- Do you carry out daily activities without noticeable
effort? Do you have extra energy for other
- Are you free from habits relating to nutrition and
the use of alcohol, tobacco, drugs, and other
practices that could be harmful to your health?
- Do you participate in a regular exercise program or
- Do you sleep well at night and wake up feeling
refreshed and energized for the new day?
- Are you actively involved in the religious
organization of your choice and do you participate
in their youth activities?
- Do you spend quality time with your family and
friends in social and recreation activities?
- Do you support family activities and efforts to
maintain a good home life?
- Explain the following about physical fitness:
- The components of physical fitness
- Your weakest and strongest component of physical
- The need to have a balance in all four components of
personal fitness relate to the Scout Laws and Scout
- Explain the following about nutrition:
- The importance of good nutrition
- What good nutrition means to you
- How good nutrition is related to the other
components of personal fitness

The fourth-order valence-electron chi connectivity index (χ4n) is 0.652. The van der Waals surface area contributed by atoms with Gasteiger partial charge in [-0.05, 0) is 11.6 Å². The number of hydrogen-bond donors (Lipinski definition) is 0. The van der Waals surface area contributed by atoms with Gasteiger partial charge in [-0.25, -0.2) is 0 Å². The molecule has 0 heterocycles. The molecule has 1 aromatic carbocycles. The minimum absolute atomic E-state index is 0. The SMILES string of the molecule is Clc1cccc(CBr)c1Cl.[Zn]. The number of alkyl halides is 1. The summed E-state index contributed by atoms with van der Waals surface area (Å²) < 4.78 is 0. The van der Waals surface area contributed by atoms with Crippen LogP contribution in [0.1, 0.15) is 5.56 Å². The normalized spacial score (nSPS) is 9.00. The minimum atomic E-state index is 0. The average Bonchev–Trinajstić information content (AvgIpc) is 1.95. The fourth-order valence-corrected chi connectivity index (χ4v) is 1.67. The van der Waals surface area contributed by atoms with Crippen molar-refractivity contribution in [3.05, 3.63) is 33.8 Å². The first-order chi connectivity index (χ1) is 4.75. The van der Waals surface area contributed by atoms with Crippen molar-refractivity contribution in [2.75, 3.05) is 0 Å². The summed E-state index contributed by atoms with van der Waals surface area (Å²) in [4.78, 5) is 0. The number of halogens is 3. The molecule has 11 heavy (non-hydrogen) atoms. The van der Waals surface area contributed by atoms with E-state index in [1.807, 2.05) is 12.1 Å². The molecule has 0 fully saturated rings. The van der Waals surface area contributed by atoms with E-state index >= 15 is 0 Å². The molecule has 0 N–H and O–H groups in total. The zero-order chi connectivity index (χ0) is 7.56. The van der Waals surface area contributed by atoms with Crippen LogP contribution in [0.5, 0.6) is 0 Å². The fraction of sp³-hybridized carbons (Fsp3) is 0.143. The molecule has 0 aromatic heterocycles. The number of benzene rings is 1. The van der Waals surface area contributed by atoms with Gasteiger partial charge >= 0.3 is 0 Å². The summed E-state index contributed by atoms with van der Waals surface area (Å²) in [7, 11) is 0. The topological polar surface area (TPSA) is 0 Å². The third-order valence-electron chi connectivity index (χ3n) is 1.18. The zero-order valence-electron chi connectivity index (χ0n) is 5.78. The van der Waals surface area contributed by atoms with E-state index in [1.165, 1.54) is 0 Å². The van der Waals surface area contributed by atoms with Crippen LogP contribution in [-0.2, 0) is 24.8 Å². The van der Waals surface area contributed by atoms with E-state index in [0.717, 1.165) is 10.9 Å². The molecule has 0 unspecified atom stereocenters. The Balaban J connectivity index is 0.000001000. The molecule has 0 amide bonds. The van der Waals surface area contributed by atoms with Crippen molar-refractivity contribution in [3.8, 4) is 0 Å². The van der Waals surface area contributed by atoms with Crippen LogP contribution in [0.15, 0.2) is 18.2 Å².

- The three components of a sound weight (fat) control
- From the PERSONAL FITNESS merit badge pamphlet, perform
the physical fitness test (chapter 8) with your patrol
leader, Scoutmaster, parent, or adviser before doing the
next two requirements. Be evaluated above the 50th
percentile in the aerobic endurance test, flexibility
test, and muscular strength test.
Aerobic Endurance Test
There are several tests that can used. They are the 9 or 12
minute run and the 1 or 1+ mile run. In the timed run, the
objective is to run as far as you can in the allotted time (9
or 12 minutes). In the distance run, the objective is to run
the given distance (1 or 1+ miles) in the shortest time.
Walking is permitted but the Scouts should not stop. If they
need to stop running, they should walk until they can
continue to run.
By using the sit-and-reach test, boys should remove their
shoes and sit down facing the sit-and-reach box with knees
fully extended and flat on the floor and feet up against the
end of the board. The arm are extended forward with the hands
placed on top of each other with palms down. The boy bends at
the hips and reaches forward along the measuring scale four
times. Record the farthest reach.
Muscular Strength Test
Using timed sit-ups, the boy lies on his back with knees